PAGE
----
Curtis Robinson had health insurance when he was diagnosed with prostate cancer in 1997 and he survived. But the Hartford businessman said he watched too many others die because they didn’t have access to care.

Since that time he has put up $1 million of his own funds and co-founded the Men’s Health Institute at Saint Francis Hospital.

Robinson, who is on the board of directors at Saint Francis, said that too often African American men without health insurance die of prostate cancer because they don’t get treatment until it’s far too late.

Robinson made those remarks Friday at the Bushnell Theater in Hartford where U.S. Rep.  John Larson, D-1st, and members of the Congressional Black Caucus met to talk about health care disparities and other social justice issues.

Health care disparities have been part of the civil rights fight since Dr. Martin Luther King Jr.‘s days when King himself said, “Of all forms of injustice, inequality in health care is the most shocking and inhumane.”

Today, black men in America are twice as likely to die of the disease than are other American men, according to the American Cancer Society.

Robinson encountered a man 16 months ago in the emergency room who delayed treatment and caught the cancer far too late. 

“How do we stop that,” he asked the doctor..

The doctor recommended setting up some sort of institute to pre-screen men for the disease and hopefully catch it before cancer cells have a chance to migrate to their lymph nodes, he said.

“We could go out to churches, barber shops, synagogues, mosques, wherever men gather and do testing,” he said.

It all seemed like a good idea but the institute needed funds to get off the ground. Robinson put up the money and a project coordinator was hired. Dr. Marcus McKinney, the institute’s pastoral outreach coordinator found 35 churches, most in the greater-Hartford area, willing to offer up their space for testing, he said.

Since then, the Men’s Health Institute has tested over 1,100 men and caught cancer in 30 of those men, who have been operated on, Robinsons said. The screening, biopsy, and if needed the removal of the prostate are done for free if the patients are not insured or underinsured, he said.

Robinson spoke of one patient, a truck driver in Florida, who was dying of prostate cancer. He heard a radio segment featuring Robinson and decided to call him. The man got on a Greyhound bus and came all the way to Connecticut, Robinson said.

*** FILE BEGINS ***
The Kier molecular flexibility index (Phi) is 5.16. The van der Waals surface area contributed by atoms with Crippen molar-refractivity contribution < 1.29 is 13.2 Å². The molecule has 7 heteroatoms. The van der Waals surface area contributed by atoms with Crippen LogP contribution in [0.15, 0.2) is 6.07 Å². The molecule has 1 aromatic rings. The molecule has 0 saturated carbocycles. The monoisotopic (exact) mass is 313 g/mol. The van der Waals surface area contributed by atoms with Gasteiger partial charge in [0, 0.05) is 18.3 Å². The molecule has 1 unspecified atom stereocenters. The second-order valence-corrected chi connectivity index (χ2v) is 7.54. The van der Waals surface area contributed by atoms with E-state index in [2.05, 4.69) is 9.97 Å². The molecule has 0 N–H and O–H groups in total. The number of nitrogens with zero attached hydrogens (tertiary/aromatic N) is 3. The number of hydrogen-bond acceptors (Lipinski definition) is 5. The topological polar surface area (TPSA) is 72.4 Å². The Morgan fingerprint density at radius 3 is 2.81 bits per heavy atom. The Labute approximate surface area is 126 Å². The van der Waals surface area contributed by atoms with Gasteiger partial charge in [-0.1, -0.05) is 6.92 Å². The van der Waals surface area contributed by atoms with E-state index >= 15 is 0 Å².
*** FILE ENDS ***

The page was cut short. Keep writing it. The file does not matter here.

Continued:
Doctors examined the man and determined he had advanced prostate cancer.

“We are operating on him right now. He’s in the operating room right now and the doctor just called me and said they think they got all the cancer,” he told the crowd.

Robinson said the pre-screening aspect of the institute is crucial. Even the uninsured can get treatment at an emergency room but only enough to stabilize their conditions, he said. Beyond that patients are referred to their physicians, he said.

“What happen if you don’t have a physician? You go home and you die,” he said.

Robinson said there hasn’t been enough research studies into prostate cancer and the research that has been conducted was done primarily in Scandinavia.

“I said you just killed 49 million black people because I don’t think there’s many black people in Scandinavia,” he said.

The institute has recently undertaken a joint venture with Tuskegee University in Alabama to research why the disease so disproportionately impacts African American men, Robinson said. They supplied 2,000 tissue samples for research, he said.

But the scarcity of academic interest in the issue troubles Robinson.

“No one in America is doing studies on this except for Tuskegee and us. No one is doing studies on Sickle Cell. But yet they give certain universities, now I’m not going to call their names, $40 million to see why a butterfly wing don’t fly,” he said.

Robinson said it’s an injustice that’s driven by racism and economics. There’s little profit in doing research to find a cure for people who are largely uninsured and can’t pay for care, he said.

  Congressman Donald Payne, NJ-10th, said it’s due to a flawed health care system where major decisions are made by insurance executives who make millions every year.

“It’s the ability to pay for it. You’ll find more research on how to get wrinkles out of old women’s faces rather than a cure for malaria. Because who’s going to pay in the third world for malaria treatment,” he said.

Payne said he supports legislation to establish a single-payer system that would “cut out the middleman.”

But attempts at instituting single payer legislation have been unsuccessful in passing through Congress, since it was introduced during the Clinton administration. Connecticut’s own Sen. Joseph Lieberman was responsible for killing a single-payer option in last year’s Affordable Health Care Act, sending lawmakers like Payne and Larson back to the drawing board.

For now, Robinson and the institute will continue to do what it can for the uninsured here in Connecticut.

“We take anybody who comes to us. Doesn’t make any difference about race, doesn’t make any difference if you poor, you don’t have money—I’m going to try to save you,” he said.